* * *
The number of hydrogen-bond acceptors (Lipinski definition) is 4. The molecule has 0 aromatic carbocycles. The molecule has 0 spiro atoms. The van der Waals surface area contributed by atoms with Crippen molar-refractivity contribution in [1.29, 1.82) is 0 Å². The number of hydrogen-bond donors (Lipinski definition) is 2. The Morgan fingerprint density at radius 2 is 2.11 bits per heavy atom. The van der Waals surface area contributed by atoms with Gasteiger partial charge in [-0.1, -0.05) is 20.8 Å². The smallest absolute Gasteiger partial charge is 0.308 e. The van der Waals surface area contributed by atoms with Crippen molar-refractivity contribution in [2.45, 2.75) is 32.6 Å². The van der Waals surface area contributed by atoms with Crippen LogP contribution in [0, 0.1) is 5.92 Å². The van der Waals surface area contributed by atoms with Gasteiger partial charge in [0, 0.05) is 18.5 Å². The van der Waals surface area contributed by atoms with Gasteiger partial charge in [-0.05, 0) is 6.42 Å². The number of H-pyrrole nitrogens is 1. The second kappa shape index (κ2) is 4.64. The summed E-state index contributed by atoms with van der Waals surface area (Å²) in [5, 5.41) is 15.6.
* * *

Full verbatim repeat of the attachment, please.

The number of hydrogen-bond acceptors (Lipinski definition) is 4. The molecule has 0 aromatic carbocycles. The molecule has 0 spiro atoms. The van der Waals surface area contributed by atoms with Crippen molar-refractivity contribution in [1.29, 1.82) is 0 Å². The number of hydrogen-bond donors (Lipinski definition) is 2. The Morgan fingerprint density at radius 2 is 2.11 bits per heavy atom. The van der Waals surface area contributed by atoms with Gasteiger partial charge in [-0.1, -0.05) is 20.8 Å². The smallest absolute Gasteiger partial charge is 0.308 e. The van der Waals surface area contributed by atoms with Crippen molar-refractivity contribution in [2.45, 2.75) is 32.6 Å². The van der Waals surface area contributed by atoms with Crippen LogP contribution in [0, 0.1) is 5.92 Å². The van der Waals surface area contributed by atoms with Gasteiger partial charge in [0, 0.05) is 18.5 Å². The van der Waals surface area contributed by atoms with Gasteiger partial charge in [-0.05, 0) is 6.42 Å². The number of H-pyrrole nitrogens is 1. The second kappa shape index (κ2) is 4.64. The summed E-state index contributed by atoms with van der Waals surface area (Å²) in [5, 5.41) is 15.6.